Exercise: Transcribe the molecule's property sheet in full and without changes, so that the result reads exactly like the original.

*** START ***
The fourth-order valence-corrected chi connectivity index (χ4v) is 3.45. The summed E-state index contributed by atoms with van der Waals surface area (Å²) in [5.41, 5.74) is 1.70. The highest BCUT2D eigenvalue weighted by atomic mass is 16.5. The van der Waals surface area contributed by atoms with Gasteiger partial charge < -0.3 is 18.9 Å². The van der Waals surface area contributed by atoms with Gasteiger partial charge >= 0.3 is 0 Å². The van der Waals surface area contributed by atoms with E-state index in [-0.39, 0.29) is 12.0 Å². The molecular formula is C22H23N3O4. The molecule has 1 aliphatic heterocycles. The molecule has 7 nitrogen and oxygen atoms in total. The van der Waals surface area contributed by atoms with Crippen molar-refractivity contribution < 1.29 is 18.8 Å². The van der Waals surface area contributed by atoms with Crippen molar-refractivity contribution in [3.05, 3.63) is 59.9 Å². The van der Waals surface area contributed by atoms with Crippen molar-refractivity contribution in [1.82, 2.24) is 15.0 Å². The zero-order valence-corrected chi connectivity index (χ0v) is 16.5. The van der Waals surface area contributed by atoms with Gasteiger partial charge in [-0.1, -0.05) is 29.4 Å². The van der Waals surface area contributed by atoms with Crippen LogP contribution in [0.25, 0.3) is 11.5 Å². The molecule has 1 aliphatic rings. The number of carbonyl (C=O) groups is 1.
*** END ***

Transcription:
The fourth-order valence-corrected chi connectivity index (χ4v) is 3.45. The summed E-state index contributed by atoms with van der Waals surface area (Å²) in [5.41, 5.74) is 1.70. The highest BCUT2D eigenvalue weighted by atomic mass is 16.5. The van der Waals surface area contributed by atoms with Gasteiger partial charge < -0.3 is 18.9 Å². The van der Waals surface area contributed by atoms with Gasteiger partial charge >= 0.3 is 0 Å². The van der Waals surface area contributed by atoms with E-state index in [-0.39, 0.29) is 12.0 Å². The molecular formula is C22H23N3O4. The molecule has 1 aliphatic heterocycles. The molecule has 7 nitrogen and oxygen atoms in total. The van der Waals surface area contributed by atoms with Crippen molar-refractivity contribution < 1.29 is 18.8 Å². The van der Waals surface area contributed by atoms with Crippen molar-refractivity contribution in [3.05, 3.63) is 59.9 Å². The van der Waals surface area contributed by atoms with Crippen molar-refractivity contribution in [1.82, 2.24) is 15.0 Å². The zero-order valence-corrected chi connectivity index (χ0v) is 16.5. The van der Waals surface area contributed by atoms with Gasteiger partial charge in [-0.1, -0.05) is 29.4 Å². The van der Waals surface area contributed by atoms with Crippen LogP contribution in [0.25, 0.3) is 11.5 Å². The molecule has 1 aliphatic rings. The number of carbonyl (C=O) groups is 1.